Monday, November 14, 2011

Time To Be Social

This past week was a busy week...for me. Some weeks not much is happening except lots of rain so we tend to stay put. Don is happy to do so;  he's writing two books. I enjoy the time to do some genealogy and have been writing up our family history so it will make sense to our children and grandchild(ren??). But, I often miss my social activities back home, so this week was a real treat for me.

Once a month, some of the gringas (ex-pat women) get together for lunch. They began doing this just after we left in the spring, so I had not had an opportunity to join them. A friend from church wanted to go, so I agreed to meet her there. I "knew" some of these women from the various Roatan forums but had never actually met them. There were about two dozen ladies there, many of them own or manage businesses around the island and one is a former Olympic swimmer.  Two of the women came from the very far eastern end of the island and it took them well over an hour to drive in. The calle principal, or main road, is a two lane blacktop to about mid-island, then it is unpaved to the eastern end of the island. Remember, this is rainy season, which makes the drive all the more challenging. Next month we are meeting at the most western part of the island. These ladies have said, jokingly, that they may have to camp out on the beach! It was fun to meet so many new people, and we had a great lunch at Blue Bahia. Kent is usually closed on Tuesdays but opened the restaurant just for our private party. He even served monkey-la-las...on the house!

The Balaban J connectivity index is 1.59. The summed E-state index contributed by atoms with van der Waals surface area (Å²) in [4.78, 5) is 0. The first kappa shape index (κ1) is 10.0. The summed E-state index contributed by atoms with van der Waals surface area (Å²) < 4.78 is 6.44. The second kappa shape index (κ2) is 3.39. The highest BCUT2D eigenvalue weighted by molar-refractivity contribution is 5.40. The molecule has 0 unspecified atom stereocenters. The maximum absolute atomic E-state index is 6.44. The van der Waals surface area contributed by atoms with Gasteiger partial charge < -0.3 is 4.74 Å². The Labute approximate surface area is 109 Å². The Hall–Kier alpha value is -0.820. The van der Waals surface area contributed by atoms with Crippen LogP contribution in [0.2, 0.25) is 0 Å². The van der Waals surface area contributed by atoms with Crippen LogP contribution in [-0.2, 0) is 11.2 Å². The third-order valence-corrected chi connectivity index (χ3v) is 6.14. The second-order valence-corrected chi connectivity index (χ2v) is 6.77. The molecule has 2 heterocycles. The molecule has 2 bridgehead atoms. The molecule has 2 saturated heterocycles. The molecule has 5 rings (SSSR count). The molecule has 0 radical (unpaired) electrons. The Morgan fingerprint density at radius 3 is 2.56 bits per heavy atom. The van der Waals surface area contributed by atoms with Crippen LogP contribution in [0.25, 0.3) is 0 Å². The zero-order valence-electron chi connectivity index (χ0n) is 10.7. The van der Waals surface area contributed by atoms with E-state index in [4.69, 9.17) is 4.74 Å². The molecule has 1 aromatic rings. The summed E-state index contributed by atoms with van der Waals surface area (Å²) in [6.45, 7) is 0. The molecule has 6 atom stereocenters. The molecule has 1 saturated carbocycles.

Later in the week, I was invited to play bunco with a group of women. My friend, Debi, has been playing bunco with this group for several months, and they needed an extra person to fill in for someone.
What a hoot! I used to play with a group back home but had forgotten how much fun it can be. There were 16 other women there. We met at a very high-priced condo in West End that was furnished but unoccupied. Our hostess, a real estate agent, arranged for us to use the place. We all had to carefully pick our way around the potholes and mud of the beach road, walk along the beach a short way and then take a cobbled walkway down to the end of this ironshore lined spit of land. Not possible to drive right up to the place. I was thankful that I had brought a flashlight. Don't want to step on a tarantula!

I knew 4 or 5 of the women already, either from a current bible study or a former one, but the rest were new to me. One face looked familiar and was...Daphne, the owner of Besos where Don and I had lunch the other day and where the above photo was taken. I met a number of young teachers from the alternative school, a massage therapist (good to know!), a gardener/landscaper (also good to know), a French Canadian singer (who sounds a lot like Celine Dion),  and reconnected with a couple of women whom I had not seen in awhile. I really enjoyed the evening. Bunco is less about playing the game and more about the socializing...and eating! Typically, you are assigned something to bring: an appetizer, beverage, something sweet or salty for each table. We had so much food, it was ridiculous! Each person put 100 lemipiras (about $5.) into the pot and the two winners (most buncos, most wins) split the pot at the end of the evening. We didn't play late. The younger, single women wanted to go dancing! Debi and I went home.

This will be a busy week around the island. There are 5 cruise ships due in; 5 chances for our island friends to make some money. Here's the first ship of the week, sailing past our house on a beautiful pastel morning.

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